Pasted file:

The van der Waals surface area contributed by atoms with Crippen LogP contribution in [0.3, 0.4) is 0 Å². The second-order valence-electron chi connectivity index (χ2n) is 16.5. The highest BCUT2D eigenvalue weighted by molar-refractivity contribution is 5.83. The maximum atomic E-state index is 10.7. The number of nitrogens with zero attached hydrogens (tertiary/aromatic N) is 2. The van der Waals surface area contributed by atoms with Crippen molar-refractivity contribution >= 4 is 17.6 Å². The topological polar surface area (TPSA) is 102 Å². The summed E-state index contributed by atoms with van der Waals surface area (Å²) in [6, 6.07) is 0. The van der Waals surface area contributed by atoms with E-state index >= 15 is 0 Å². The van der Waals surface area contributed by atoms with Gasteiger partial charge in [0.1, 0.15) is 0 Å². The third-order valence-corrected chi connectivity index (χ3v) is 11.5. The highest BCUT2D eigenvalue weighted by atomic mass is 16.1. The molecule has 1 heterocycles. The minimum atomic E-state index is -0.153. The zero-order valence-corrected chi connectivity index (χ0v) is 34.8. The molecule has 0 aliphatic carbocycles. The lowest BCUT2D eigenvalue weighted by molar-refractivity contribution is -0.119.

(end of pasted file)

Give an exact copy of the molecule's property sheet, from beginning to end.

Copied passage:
The van der Waals surface area contributed by atoms with Crippen LogP contribution in [0.3, 0.4) is 0 Å². The second-order valence-electron chi connectivity index (χ2n) is 16.5. The highest BCUT2D eigenvalue weighted by molar-refractivity contribution is 5.83. The maximum atomic E-state index is 10.7. The number of nitrogens with zero attached hydrogens (tertiary/aromatic N) is 2. The van der Waals surface area contributed by atoms with Crippen molar-refractivity contribution >= 4 is 17.6 Å². The topological polar surface area (TPSA) is 102 Å². The summed E-state index contributed by atoms with van der Waals surface area (Å²) in [6, 6.07) is 0. The van der Waals surface area contributed by atoms with E-state index >= 15 is 0 Å². The van der Waals surface area contributed by atoms with Gasteiger partial charge in [0.1, 0.15) is 0 Å². The third-order valence-corrected chi connectivity index (χ3v) is 11.5. The highest BCUT2D eigenvalue weighted by atomic mass is 16.1. The molecule has 1 heterocycles. The minimum atomic E-state index is -0.153. The zero-order valence-corrected chi connectivity index (χ0v) is 34.8. The molecule has 0 aliphatic carbocycles. The lowest BCUT2D eigenvalue weighted by molar-refractivity contribution is -0.119.